The discovery of an exoplanet around the next nearest star to Earth couldn’t have been better timed for me, almost as if unseen forces were moving things around in order to give me a helping hand.
Astronomers at the European Southern Observatory, using an extremely sensitive spectrograph called ‘HARPS’, have confirmed the presence of an ‘Earth-like’ exoplanet circling Proxima Centauri, a red dwarf star some 4.2 lightyears from Earth. It’s our nearest neighbour.
This has caused tremendous excitement in astronomical and exobiological circles, because it literally is ‘next door’. The Centauri system is the next nearest planetary system to ours.
We don’t know much about this new planet right now, that will be a focus of more research, but we do have a tantalising glimpse. It’s about the same size as Earth, perhaps a little bigger. Conditions on it could be capable of supporting liquid water as it lies in Proxima Centauri’s ‘goldielocks’ zone (named after the eponymous fairy-tale girl, where conditions are neither too hot nor too cold). Whether there is any water though, or even an atmosphere, right now we simply don’t have enough data.
Proxima Centauri is a red dwarf though, far fainter than our Sun. Despite being the closest star to us (other than the Sun itself) it’s to dim to be seen with the naked eye. It’s barely bigger in size than the planet Jupiter in our own solar system. For a planet to be Earth-like here, it has to be closer to the star than our Earth is. Much closer. Frighteningly close in fact.
Calculations indicate that Proxima B is perhaps only around 11 light seconds away from the star, for comparison our own moon is around 1 light second away from the Earth. At such a distance the planet is, almost certainly, tidally locked. This means it presents one face towards the star at all times, while the other faces out into blackness forever. In the sky, the star doesn’t move. No days, no seasons, everlasting daylight or eternal night…
Could life exist on such a world? We hope to find out one day.
Yet, as Douglas Adams said, “by a staggering co-incidence” the world I have constructed in my Shadeward Saga SF series is almost identical to what we currently know about Proxima B. I have added a few things to allow a story to be written. There is water and an atmosphere for example, but nothing that is impossible.
I settled on the Lacaille 9352 system, another red dwarf not so far away, though rather more powerful than Proxima. I postulated a tidally locked world in a close orbit, in the goldielocks zone and subject to the same problems that face any potential resident of Proxima; infra red radiation, occasional x-ray and ultraviolet flares coupled with extreme weather conditions.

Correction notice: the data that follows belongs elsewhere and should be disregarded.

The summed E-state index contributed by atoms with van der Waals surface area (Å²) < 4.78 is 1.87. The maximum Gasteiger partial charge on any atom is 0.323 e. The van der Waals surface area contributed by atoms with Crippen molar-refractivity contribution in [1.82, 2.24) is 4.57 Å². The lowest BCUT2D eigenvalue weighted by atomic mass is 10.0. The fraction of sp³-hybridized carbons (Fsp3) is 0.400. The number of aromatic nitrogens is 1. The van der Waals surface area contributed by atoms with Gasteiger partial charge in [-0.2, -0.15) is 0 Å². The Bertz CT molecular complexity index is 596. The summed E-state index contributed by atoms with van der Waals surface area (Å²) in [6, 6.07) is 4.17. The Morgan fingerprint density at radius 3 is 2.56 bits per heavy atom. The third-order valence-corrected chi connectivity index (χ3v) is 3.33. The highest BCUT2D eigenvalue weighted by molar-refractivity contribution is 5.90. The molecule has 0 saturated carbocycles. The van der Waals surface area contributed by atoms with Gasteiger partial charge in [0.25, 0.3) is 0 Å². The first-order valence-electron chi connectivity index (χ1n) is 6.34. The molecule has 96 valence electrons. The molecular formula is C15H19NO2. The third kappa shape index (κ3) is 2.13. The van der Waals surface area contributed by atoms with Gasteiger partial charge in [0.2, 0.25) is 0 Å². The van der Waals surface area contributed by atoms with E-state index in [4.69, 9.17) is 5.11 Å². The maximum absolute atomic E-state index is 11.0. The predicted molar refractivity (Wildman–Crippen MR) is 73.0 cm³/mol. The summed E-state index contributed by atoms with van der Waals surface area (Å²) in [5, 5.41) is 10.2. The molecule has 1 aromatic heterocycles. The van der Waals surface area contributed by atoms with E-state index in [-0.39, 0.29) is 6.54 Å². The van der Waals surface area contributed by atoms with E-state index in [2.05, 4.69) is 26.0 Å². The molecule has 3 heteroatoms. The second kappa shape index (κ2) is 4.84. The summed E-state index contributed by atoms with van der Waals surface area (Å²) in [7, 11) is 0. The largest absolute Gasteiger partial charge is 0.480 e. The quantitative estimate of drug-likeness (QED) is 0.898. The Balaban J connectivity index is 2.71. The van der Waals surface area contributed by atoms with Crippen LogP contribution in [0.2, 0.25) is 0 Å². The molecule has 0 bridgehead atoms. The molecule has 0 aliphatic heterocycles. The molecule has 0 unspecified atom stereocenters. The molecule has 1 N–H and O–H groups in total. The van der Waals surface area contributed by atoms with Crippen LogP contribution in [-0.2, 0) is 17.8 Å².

On my fictional world of Esurio, humans have managed to colonise the planet but they struggle to survive. This is a world with no ‘time’ as we would measure it on Earth. No seasons, no years, no days or nights. It’s a fabulous setting for a story because it is so different from what we are used to.
I based my world on the excellent academic research work done by David Stevenson, a noted expert on Red Dwarfs and their potential planets, ensuring the story was grounded in actual science. (Do review his book – ‘Life under a Crimson Sun.’) Building upon this I constructed a society and a culture that had ways of dealing with the difficult conditions imposed upon them as they fight to survive upon this world.
It is fiction of course, but it’s plausible fiction. There is no magic wand waving, no hyperdrives, no ‘particle of the week’ generator to get you out of trouble Deus Ex Machina style. It has the style of high fantasy (as many fantasy fans have found to their delight) but it’s grounded in the real.
The first book came out last year and has been very successful. By virtue of celestial mechanics, happenstance on behalf of all those remarkable researchers and enormous efforts by my publisher, Book 2 of the Shadeward Saga will be launched in ebook form in a week, on the 1st of September to be precise. (Physical copies will follow from November.)
A minor spoiler! Red Dwarfs such as Proxima and Lacaille do indeed emit devastating flares. If you would like to read an exciting drama about how such stunning astronomical events impact the lives of people living on a tidally locked world, perhaps I could humbly recommend my Shadeward Saga, and particularly, Book 2 entitled ‘Exoneration’, where the fearsome power of a Red Dwarf is unleashed…
The Shadeward Saga is a four part SF epic set on the tidally locked world of Esurio, in orbit around the Red Dwarf Lacaille 9352. It follows the history of colonists who arrived there to settle the planet, yet were almost wiped out by calamity. Hundreds of years later, without the knowledge of the past, their descendants struggle to survive on a strange and hostile world.